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What experiences do you think LGBTQ youth have in Group homes Foster homes Court With Lawyers In School What do they hear/see? How might they react?
17.5% of youth in the foster care system identify as LGBTQ, although they make up 5% to 10% of the general population 26% of LGBTQ youth reported that their parents or guardians told them to leave home after learning of their sexual orientation or gender identity LGBTQ youth entering foster care are “twice as likely to have experienced family conflict, child abuse, and homelessness as other youth”
74% of youth believed they had experienced prejudicial treatment by service providers because of their sexual orientation or gender identity. In another study, 100% of LGBTQ youth reported experiencing verbal harassment 70% alleged they were victims of physical violence in group homes 78% stated that they were removed or ran away
LGBTQ youth who have been rejected by their families are: eight times more likely to have attempted suicide six times more likely to exhibit high levels of depression three times more likely to engage in illicit drug use three times more likely to engage in risky sexual behavior than peers with supportive families
90% reported hearing their classmates use anti- LGBTQ language (“that’s so gay,” “fag,” “dyke,”) on a regular basis 21% of students regularly heard staff use homophobic language and 26% observed staff making negative remarks about someone’s gender expression 21% reported being taught about positive representations of LGBTQ people, history, and events. Slightly more than half were able to access information about LGBTQ communities and issues via school internet
80% of LGBTQ students reported experiencing verbal harassment from peers because of their sexual orientation Nearly 60% of students surveyed have endured name calling and threats in response to their gender expression. 30% of students had faced minor physical harassment such as being pushed or shoved, while 10% received more serious injuries, such as having been punched, kicked, or injured with a weapon Approximately 40% of students reported damage to personal property such as cars, clothing, and books Sexual harassment was a problem for 60% of the students Electronic harassment or “cyberbullying” was reported by almost half of the students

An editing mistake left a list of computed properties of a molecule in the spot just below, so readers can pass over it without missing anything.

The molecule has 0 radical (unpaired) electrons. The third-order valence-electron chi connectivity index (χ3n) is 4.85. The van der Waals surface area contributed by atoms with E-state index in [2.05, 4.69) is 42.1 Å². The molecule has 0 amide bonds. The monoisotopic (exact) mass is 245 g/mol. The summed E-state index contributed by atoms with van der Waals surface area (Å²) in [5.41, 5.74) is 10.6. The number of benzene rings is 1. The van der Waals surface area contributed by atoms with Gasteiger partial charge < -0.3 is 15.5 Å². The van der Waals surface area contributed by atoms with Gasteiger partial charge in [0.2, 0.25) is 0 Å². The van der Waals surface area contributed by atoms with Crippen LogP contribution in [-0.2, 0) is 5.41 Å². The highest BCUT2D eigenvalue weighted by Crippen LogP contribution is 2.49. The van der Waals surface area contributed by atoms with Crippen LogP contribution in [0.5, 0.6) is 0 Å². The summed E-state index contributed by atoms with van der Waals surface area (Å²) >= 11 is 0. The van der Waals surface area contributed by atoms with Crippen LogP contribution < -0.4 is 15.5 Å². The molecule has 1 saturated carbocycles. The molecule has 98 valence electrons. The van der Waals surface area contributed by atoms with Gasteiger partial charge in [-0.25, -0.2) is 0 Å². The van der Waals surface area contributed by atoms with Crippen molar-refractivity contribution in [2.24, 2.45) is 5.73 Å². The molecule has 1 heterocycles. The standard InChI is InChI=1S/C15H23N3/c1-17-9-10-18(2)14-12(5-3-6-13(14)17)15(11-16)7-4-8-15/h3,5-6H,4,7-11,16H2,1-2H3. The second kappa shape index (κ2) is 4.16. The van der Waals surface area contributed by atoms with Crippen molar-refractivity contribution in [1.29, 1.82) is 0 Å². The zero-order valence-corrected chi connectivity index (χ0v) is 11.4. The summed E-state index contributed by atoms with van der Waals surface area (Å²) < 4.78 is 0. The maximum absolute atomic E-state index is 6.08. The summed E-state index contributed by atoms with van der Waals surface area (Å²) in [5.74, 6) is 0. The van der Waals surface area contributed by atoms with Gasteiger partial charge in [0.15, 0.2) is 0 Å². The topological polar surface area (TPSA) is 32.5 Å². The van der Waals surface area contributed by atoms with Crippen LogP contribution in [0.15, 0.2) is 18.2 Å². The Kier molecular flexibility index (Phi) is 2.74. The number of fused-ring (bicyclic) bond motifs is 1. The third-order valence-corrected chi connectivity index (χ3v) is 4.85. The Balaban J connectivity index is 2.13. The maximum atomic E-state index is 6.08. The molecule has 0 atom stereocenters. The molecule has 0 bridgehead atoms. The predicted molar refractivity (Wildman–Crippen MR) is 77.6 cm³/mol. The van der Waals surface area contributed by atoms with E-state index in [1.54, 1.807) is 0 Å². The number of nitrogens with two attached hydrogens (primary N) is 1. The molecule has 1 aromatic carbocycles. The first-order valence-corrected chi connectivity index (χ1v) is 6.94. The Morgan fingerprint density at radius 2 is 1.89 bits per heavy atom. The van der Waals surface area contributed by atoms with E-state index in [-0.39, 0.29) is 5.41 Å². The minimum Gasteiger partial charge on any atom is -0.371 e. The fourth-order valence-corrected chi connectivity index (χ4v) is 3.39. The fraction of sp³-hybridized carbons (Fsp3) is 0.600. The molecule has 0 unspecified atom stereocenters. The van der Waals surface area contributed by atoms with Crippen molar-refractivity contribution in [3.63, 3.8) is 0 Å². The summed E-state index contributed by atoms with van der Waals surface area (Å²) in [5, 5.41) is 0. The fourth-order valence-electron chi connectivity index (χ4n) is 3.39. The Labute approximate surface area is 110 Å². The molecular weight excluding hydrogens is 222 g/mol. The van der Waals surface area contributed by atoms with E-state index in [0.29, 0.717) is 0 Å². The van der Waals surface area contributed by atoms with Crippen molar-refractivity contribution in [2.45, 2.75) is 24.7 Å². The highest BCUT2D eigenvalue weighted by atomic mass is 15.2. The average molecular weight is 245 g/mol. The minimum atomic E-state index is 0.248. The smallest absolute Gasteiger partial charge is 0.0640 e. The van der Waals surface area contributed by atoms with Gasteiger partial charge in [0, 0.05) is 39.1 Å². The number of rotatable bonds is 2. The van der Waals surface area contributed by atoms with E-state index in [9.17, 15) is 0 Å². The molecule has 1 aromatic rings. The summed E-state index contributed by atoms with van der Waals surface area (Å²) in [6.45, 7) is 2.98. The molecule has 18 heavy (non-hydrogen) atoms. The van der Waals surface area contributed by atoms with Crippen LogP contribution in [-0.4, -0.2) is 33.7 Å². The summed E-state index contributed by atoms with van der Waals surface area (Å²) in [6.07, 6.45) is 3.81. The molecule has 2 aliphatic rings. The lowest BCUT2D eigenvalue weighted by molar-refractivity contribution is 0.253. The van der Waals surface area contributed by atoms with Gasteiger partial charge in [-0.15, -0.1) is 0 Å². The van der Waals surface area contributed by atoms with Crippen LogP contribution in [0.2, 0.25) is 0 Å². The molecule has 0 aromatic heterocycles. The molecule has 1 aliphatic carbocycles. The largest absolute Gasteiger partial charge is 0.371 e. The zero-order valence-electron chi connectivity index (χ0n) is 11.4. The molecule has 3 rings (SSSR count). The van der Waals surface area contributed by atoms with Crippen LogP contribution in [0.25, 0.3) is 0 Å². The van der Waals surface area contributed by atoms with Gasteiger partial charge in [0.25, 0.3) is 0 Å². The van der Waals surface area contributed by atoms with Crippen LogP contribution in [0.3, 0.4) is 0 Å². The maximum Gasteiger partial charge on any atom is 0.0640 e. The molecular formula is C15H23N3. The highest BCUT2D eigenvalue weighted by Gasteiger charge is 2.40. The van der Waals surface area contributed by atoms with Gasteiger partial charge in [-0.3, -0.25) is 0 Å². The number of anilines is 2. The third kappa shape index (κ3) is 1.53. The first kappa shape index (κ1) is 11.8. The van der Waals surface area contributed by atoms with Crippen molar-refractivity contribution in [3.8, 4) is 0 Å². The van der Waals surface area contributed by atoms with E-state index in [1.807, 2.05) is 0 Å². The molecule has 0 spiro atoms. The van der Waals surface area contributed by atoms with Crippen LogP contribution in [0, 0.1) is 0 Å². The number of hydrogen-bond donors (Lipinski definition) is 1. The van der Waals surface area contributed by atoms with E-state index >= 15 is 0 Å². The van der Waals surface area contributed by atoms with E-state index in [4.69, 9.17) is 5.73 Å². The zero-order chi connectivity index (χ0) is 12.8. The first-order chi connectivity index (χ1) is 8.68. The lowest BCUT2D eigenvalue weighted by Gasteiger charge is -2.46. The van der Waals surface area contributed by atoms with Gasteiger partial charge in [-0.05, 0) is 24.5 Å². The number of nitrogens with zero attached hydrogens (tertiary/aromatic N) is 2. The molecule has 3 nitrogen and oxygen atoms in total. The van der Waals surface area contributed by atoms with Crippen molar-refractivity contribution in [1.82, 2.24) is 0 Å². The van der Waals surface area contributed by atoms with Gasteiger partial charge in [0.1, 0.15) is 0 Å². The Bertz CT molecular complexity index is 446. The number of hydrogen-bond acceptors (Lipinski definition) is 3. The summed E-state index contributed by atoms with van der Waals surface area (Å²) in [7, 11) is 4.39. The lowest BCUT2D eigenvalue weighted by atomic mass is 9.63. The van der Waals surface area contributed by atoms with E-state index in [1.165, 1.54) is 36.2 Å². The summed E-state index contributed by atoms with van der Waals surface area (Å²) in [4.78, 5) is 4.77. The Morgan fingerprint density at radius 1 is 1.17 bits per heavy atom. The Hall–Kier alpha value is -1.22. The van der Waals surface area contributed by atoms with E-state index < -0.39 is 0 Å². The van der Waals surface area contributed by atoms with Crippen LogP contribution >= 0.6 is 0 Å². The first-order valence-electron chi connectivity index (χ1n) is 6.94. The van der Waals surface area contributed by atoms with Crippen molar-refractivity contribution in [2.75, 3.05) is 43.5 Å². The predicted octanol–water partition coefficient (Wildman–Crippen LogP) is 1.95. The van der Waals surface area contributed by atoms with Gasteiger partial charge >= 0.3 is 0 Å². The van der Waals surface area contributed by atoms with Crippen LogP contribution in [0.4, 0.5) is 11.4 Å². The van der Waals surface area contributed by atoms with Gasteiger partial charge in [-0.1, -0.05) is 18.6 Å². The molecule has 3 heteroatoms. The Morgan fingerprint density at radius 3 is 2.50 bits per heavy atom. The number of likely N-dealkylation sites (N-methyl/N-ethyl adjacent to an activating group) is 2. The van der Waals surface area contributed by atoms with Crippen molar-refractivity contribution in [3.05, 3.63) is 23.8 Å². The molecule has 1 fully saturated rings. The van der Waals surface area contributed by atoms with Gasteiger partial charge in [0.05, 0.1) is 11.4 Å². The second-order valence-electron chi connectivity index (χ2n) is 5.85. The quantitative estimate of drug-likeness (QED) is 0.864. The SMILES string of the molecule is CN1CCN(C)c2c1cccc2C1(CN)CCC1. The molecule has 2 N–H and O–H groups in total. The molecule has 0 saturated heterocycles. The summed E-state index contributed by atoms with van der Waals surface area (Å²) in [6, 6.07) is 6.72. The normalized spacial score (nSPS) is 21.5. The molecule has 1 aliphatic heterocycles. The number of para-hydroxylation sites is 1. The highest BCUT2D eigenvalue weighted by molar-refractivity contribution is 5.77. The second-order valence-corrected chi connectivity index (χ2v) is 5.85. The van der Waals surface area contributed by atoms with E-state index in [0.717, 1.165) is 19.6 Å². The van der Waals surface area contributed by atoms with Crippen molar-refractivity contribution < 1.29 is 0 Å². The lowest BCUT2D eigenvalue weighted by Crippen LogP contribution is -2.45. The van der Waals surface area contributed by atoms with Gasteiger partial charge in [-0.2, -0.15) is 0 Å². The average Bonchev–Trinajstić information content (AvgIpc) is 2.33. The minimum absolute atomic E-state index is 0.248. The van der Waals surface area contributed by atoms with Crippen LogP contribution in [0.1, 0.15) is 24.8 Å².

Of the students who were victims of bullying 65% never reported these incidents to school staff 63% never told a family member about the incident Among students who did report incidents to school authorities 56% said that reporting resulted in effective intervention.
(5) A judge shall perform judicial duties without bias or prejudice. A judge shall not, in the performance of judicial duties, by words or conduct manifest bias or prejudice, including but not limited to bias or prejudice based on race, sex,…sexual orientation or socioeconomic status, and shall not permit staff, court officials and others subject to the judge’s direction and control to do so.
Positive Attitudes Fair Treatment Services and Support Placement and Permanency
The Judge is the gate keeper for a youth’s safety, permanency, and well being. Everyone follows the Judge’s lead. The Judge is unbiased, objective, and decides what is in the best interests of the child. The Judge decides whether the child comes into care, what services are ordered, visitation with parents and siblings, the child’s permanency plan, and whether the department has made reasonable efforts. If the Judge creates an open, supportive courtroom for all young people (LGBT included), insists the agency keep the youth safe, approve an appropriate placement, and requires all parties to respect the youth, then other professionals will respect the Judge’s lead.
Foster homes/Group homes Families School Mental health/Substance abuse Service providers Social Workers CASA Lawyer Social Activities Homelessness
Andrea Khoury Charles County Department of Social Services